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Preoperative VolumE Replacement therapy in DIabetic patients undergoing coronary artery bypass grafting surgery: results from an open parallel group randomized Controlled Trial (VeRDiCT)

Research output: Contribution to journalArticle

Original languageEnglish
Article numberivz226
Number of pages10
JournalInteractive Cardiovascular and Thoracic Surgery
DateAccepted/In press - 23 Aug 2019
DatePublished (current) - 20 Sep 2019


To investigate the effect of preoperative volume replacement therapy (VRT) on renal function, health outcome and time to fitness for discharge in diabetic patients undergoing coronary artery bypass grafting (CABG).

In 2 parallel randomized controlled trials, diabetic patients were allocated to preoperative VRT (1 ml/kg/h of Hartmann's solution for 12 h) or usual care. Primary outcome was time to fitness for discharge. Secondary outcomes included acute kidney injury, postoperative complications, patient-reported quality of life (QoL), hospital resource use and markers of renal, cardiac and inflammatory injury.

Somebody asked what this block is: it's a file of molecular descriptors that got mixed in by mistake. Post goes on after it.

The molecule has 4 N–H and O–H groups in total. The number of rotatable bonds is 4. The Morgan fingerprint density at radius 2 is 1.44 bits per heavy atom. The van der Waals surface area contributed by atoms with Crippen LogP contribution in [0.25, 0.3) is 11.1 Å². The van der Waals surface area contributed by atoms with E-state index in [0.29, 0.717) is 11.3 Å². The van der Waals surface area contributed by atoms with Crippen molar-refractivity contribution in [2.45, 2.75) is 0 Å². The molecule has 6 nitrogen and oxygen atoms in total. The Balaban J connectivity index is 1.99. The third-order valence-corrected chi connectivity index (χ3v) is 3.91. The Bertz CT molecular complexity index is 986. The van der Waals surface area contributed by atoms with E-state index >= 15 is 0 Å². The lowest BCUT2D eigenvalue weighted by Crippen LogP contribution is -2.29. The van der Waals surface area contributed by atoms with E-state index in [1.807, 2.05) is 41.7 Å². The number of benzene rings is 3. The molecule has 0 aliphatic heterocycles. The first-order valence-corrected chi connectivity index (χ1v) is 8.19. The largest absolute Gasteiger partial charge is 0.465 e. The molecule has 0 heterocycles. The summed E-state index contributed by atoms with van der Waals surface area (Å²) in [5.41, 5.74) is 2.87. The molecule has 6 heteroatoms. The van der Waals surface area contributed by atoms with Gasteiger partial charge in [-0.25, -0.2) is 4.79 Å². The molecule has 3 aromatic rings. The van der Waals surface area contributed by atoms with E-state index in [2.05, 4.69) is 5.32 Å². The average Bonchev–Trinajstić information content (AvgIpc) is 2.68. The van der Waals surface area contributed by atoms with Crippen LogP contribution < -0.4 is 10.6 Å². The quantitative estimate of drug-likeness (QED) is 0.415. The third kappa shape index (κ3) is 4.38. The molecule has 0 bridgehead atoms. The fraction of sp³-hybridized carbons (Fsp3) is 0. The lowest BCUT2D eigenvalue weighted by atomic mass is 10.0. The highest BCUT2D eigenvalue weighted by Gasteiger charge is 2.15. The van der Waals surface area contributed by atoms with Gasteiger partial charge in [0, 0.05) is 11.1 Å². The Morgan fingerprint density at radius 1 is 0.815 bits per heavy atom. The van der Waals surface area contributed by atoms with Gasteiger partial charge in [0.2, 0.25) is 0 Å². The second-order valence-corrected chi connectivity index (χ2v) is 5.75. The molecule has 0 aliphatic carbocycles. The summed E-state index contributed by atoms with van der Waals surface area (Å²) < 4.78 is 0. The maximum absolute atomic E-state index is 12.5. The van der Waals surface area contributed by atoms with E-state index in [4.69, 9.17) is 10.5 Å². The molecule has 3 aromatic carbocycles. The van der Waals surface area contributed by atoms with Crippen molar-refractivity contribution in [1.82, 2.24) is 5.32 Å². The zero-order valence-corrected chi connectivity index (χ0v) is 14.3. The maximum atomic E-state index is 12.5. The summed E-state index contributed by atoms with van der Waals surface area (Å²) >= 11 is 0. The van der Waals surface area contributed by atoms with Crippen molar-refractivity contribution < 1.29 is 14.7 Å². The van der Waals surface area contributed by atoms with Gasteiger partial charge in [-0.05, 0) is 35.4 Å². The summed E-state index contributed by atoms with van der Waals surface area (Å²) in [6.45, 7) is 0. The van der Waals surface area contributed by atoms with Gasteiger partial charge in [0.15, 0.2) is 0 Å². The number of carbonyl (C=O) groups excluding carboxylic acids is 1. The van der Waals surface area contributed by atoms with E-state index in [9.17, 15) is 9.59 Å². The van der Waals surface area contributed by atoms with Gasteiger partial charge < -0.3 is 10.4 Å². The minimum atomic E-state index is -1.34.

In total, 169 patients were randomized (84 VRT, 85 usual care; mean age 64 years; 88% male). Time to fitness for discharge was similar between groups [median 6 days; interquartile range 5.0-9.0 in both groups; hazard ratio 0.95, 95% confidence interval (CI) 0.65-1.38; P = 0.78]. Postoperative acute kidney injury was not statistically different (VRT: 27.7% vs usual care: 18.8%, odds ratio 1.72, 95% CI 0.82-3.59; P = 0.15). Estimated glomerular filtration rate (mean difference -0.92, 95% CI -4.18 to 2.25; P = 0.56), microalbumin/creatinine ratio [geometric mean ratio (GMR) 1.16, 95% CI 0.94-1.42; P = 0.16], N-acetyl-beta-d-glucosaminidase (GMR 1.08, 95% CI 0.83-1.40; P = 0.57), C-reactive protein (GMR 1.00, 95% CI 0.88-1.13; P = 0.94), troponin T (Trop-T; GMR 1.18, 95% CI 0.78-1.79; P = 0.39) and other secondary health outcomes were similar between groups. QoL improved in both groups at 3 months with no difference observed.

The use of preoperative VRT is not superior to usual care in diabetic patients undergoing CABG.


    Research areas

  • Coronary artery bypass grafting, diabetes mellitus, renal failure, volume replacement therapy



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